And I realize you're very bad at details. You should read something before sending it to me. Here's a couple things of note.

"Each scientist included in this list has published at least one peer-reviewed article in the broad field of natural sciences, although not necessarily in a field relevant to climatology."

"As of August 2012, fewer than 10 of the statements in the references for this list are part of the peer-reviewed scientific literature. The rest are statements from other sources such as interviews, opinion pieces, online essays and presentations. Academic papers almost never reject the view that human impacts have contributed to climate change."

So it looks like most, if not all of these people aren't even involved in the study of climate change. And hardly any have put forth their ideas for peer review. You do know what peer review is, don't you?

So feel free to post more links that reinforce my position and weakens yours. It's amusing.

zumacraig's picture

I find myself just standing/sitting still at random times through out the day caught in astounding wonder as to why we've acquiesced to this ridiculous, arbitrary system of value and profit.

buddhaddy's picture

Profit is taking in more than you provide. Do you not want to eat today, rather than give it all to another? That is a personal profit. We all have that choice. Do you not want a liveable wage for your work? That is profit. You want enough income to provide your needs and possibly some wants. Is that not personal profit? How can we live in a world without profit? is it only some that shouldn't have profit? Exactly how much profit is too much? Not in generalities like "extravagant living", or "having a big yacht when others are starving". But exactly how much is too much? I am living much more extravagantly compared to my childhood and some of my younger years, but I live a simple life, and I have no retirement, even though I am approaching retirement years. This is due to my own bad choices, and my own Karma. Who should I blame? These are not truths, just the results of my attempts at mindfulness on my journey through this life.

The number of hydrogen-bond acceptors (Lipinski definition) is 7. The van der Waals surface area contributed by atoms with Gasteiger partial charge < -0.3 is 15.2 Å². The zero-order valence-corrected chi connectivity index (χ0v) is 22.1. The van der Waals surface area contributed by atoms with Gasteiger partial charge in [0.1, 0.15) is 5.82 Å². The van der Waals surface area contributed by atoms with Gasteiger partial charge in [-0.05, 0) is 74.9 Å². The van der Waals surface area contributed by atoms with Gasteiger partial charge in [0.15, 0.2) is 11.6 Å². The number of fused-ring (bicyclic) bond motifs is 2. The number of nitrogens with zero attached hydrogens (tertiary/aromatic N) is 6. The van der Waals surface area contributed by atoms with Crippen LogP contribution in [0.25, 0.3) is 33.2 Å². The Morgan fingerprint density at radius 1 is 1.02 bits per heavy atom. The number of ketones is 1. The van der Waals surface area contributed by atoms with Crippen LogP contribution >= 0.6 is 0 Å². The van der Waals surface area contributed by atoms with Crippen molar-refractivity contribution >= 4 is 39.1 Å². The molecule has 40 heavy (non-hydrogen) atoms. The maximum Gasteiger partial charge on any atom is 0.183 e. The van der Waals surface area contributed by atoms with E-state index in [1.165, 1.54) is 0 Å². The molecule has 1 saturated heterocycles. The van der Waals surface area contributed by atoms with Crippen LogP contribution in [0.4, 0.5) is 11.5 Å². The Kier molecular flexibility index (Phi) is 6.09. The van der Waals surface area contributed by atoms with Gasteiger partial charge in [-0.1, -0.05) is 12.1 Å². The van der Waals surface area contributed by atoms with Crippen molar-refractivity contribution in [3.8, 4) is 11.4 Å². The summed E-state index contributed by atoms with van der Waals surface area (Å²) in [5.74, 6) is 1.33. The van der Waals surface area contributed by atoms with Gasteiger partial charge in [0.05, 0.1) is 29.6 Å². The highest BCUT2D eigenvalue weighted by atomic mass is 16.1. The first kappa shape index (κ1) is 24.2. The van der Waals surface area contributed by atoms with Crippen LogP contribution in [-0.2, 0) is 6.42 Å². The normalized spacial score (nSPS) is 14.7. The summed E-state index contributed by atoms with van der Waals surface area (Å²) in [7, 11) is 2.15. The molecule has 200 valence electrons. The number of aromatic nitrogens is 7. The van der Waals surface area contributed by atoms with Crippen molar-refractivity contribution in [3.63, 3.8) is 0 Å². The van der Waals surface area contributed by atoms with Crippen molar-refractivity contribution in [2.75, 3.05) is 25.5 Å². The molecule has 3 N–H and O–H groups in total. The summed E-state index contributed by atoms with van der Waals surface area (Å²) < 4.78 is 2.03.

Danny's picture

How do all humans "take in more than they provide"? Does money grow on trees? What you are calling or defend as profit; from where does it come?

buddhaddy's picture

i stand corrected. only those who don't starve to death take in more than they provide.

buddhaddy's picture

If you don't take in more food than you burn, you will likely die, and you will definitely not get fat as I see so many on the dole becoming. If you don't take in more than you need to eat and have shelter, you won't have spare cash for a big screen TV, satellite TV, Cell phone, car, etc. I work with those in poverty every day. I'm in their homes often. I don't see any of those things missing from their lives. In many cases they have more than I do. If you told them to do without those things until they can provide them for themselves, what do you think they would say? Honestly? Money definitely does not grow on trees. But if everyone in a society who is physically and mentally able does not provide some of the work, to what ever their capabilities are, then the system will eventually crash. Why do you think that in some pre, and neo-historic societies the old and incapable volunteered to walk away and die? because if they were kept, fed, and cared for, they would bring down the whole clan. Today we can care for the truly infirm, simply because of the sheer size of our population. But if the rest of us do not do whatever part we can to provide for ourselves, (that includes working at Macdonalds, roomming with others, living without luxuries if necessary), then we will all fail in the end.

zumacraig's picture